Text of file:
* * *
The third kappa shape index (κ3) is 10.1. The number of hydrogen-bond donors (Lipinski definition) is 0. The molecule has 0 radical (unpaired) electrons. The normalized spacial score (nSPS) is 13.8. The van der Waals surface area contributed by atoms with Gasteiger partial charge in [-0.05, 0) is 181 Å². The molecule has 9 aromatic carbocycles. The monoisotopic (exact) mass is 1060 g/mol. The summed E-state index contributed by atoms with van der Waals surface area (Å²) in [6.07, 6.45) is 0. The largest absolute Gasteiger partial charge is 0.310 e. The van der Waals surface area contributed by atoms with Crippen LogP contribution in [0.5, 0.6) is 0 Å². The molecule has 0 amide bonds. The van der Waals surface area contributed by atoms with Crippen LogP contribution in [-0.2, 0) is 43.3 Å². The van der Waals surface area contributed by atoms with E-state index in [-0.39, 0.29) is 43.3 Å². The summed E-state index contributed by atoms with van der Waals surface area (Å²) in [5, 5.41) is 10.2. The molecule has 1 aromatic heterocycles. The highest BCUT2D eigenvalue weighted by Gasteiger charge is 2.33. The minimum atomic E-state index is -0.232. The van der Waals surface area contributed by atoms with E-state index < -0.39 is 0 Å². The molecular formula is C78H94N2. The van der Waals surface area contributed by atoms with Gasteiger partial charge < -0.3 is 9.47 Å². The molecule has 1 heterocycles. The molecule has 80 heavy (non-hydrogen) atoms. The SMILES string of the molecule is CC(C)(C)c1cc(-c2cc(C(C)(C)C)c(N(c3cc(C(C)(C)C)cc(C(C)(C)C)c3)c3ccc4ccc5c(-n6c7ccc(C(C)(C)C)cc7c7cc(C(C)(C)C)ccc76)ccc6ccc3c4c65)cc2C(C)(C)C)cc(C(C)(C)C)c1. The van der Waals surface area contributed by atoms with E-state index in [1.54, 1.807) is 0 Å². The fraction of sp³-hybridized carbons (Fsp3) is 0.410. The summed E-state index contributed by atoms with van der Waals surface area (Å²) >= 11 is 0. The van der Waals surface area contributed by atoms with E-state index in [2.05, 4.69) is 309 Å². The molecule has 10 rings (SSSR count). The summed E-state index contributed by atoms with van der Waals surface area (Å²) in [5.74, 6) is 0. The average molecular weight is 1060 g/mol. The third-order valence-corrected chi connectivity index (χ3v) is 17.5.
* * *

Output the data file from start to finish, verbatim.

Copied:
The third kappa shape index (κ3) is 10.1. The number of hydrogen-bond donors (Lipinski definition) is 0. The molecule has 0 radical (unpaired) electrons. The normalized spacial score (nSPS) is 13.8. The van der Waals surface area contributed by atoms with Gasteiger partial charge in [-0.05, 0) is 181 Å². The molecule has 9 aromatic carbocycles. The monoisotopic (exact) mass is 1060 g/mol. The summed E-state index contributed by atoms with van der Waals surface area (Å²) in [6.07, 6.45) is 0. The largest absolute Gasteiger partial charge is 0.310 e. The van der Waals surface area contributed by atoms with Crippen LogP contribution in [0.5, 0.6) is 0 Å². The molecule has 0 amide bonds. The van der Waals surface area contributed by atoms with Crippen LogP contribution in [-0.2, 0) is 43.3 Å². The van der Waals surface area contributed by atoms with E-state index in [-0.39, 0.29) is 43.3 Å². The summed E-state index contributed by atoms with van der Waals surface area (Å²) in [5, 5.41) is 10.2. The molecule has 1 aromatic heterocycles. The highest BCUT2D eigenvalue weighted by Gasteiger charge is 2.33. The minimum atomic E-state index is -0.232. The van der Waals surface area contributed by atoms with E-state index < -0.39 is 0 Å². The molecular formula is C78H94N2. The van der Waals surface area contributed by atoms with Gasteiger partial charge < -0.3 is 9.47 Å². The molecule has 1 heterocycles. The molecule has 80 heavy (non-hydrogen) atoms. The SMILES string of the molecule is CC(C)(C)c1cc(-c2cc(C(C)(C)C)c(N(c3cc(C(C)(C)C)cc(C(C)(C)C)c3)c3ccc4ccc5c(-n6c7ccc(C(C)(C)C)cc7c7cc(C(C)(C)C)ccc76)ccc6ccc3c4c65)cc2C(C)(C)C)cc(C(C)(C)C)c1. The van der Waals surface area contributed by atoms with E-state index in [1.54, 1.807) is 0 Å². The fraction of sp³-hybridized carbons (Fsp3) is 0.410. The summed E-state index contributed by atoms with van der Waals surface area (Å²) >= 11 is 0. The van der Waals surface area contributed by atoms with E-state index in [2.05, 4.69) is 309 Å². The molecule has 10 rings (SSSR count). The summed E-state index contributed by atoms with van der Waals surface area (Å²) in [5.74, 6) is 0. The average molecular weight is 1060 g/mol. The third-order valence-corrected chi connectivity index (χ3v) is 17.5.